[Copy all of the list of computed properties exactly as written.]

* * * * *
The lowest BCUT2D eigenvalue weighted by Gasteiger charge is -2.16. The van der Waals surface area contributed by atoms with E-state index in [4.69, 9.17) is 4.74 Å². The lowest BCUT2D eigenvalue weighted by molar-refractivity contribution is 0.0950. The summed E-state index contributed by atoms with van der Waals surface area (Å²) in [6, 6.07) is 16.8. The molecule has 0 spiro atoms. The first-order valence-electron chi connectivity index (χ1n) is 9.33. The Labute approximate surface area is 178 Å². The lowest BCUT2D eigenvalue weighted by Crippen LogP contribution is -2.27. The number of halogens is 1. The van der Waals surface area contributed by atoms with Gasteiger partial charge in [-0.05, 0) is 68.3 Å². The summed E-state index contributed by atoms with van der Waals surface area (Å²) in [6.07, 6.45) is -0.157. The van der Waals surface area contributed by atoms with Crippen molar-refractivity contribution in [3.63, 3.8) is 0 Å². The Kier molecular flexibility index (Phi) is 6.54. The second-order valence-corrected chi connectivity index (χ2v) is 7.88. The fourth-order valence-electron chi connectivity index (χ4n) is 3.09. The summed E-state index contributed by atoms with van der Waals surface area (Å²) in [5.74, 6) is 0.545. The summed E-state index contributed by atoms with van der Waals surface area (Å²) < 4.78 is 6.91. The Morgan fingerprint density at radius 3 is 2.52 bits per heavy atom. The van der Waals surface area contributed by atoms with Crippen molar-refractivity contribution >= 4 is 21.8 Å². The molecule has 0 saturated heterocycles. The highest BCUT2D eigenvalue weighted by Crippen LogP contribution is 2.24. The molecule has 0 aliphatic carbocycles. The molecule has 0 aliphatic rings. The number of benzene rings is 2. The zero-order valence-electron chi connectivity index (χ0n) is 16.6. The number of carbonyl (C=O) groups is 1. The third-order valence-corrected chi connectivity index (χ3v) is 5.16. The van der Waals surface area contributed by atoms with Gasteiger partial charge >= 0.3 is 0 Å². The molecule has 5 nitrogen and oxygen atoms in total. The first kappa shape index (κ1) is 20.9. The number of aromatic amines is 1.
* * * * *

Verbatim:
The lowest BCUT2D eigenvalue weighted by Gasteiger charge is -2.16. The van der Waals surface area contributed by atoms with E-state index in [4.69, 9.17) is 4.74 Å². The lowest BCUT2D eigenvalue weighted by molar-refractivity contribution is 0.0950. The summed E-state index contributed by atoms with van der Waals surface area (Å²) in [6, 6.07) is 16.8. The molecule has 0 spiro atoms. The first-order valence-electron chi connectivity index (χ1n) is 9.33. The Labute approximate surface area is 178 Å². The lowest BCUT2D eigenvalue weighted by Crippen LogP contribution is -2.27. The number of halogens is 1. The van der Waals surface area contributed by atoms with Gasteiger partial charge in [-0.05, 0) is 68.3 Å². The summed E-state index contributed by atoms with van der Waals surface area (Å²) in [6.07, 6.45) is -0.157. The van der Waals surface area contributed by atoms with Crippen molar-refractivity contribution in [3.63, 3.8) is 0 Å². The Kier molecular flexibility index (Phi) is 6.54. The second-order valence-corrected chi connectivity index (χ2v) is 7.88. The fourth-order valence-electron chi connectivity index (χ4n) is 3.09. The summed E-state index contributed by atoms with van der Waals surface area (Å²) in [5.74, 6) is 0.545. The summed E-state index contributed by atoms with van der Waals surface area (Å²) < 4.78 is 6.91. The Morgan fingerprint density at radius 3 is 2.52 bits per heavy atom. The van der Waals surface area contributed by atoms with Crippen molar-refractivity contribution >= 4 is 21.8 Å². The molecule has 0 saturated heterocycles. The highest BCUT2D eigenvalue weighted by Crippen LogP contribution is 2.24. The molecule has 0 aliphatic carbocycles. The molecule has 0 aliphatic rings. The number of benzene rings is 2. The zero-order valence-electron chi connectivity index (χ0n) is 16.6. The number of carbonyl (C=O) groups is 1. The third-order valence-corrected chi connectivity index (χ3v) is 5.16. The van der Waals surface area contributed by atoms with Gasteiger partial charge >= 0.3 is 0 Å². The molecule has 5 nitrogen and oxygen atoms in total. The first kappa shape index (κ1) is 20.9. The number of aromatic amines is 1.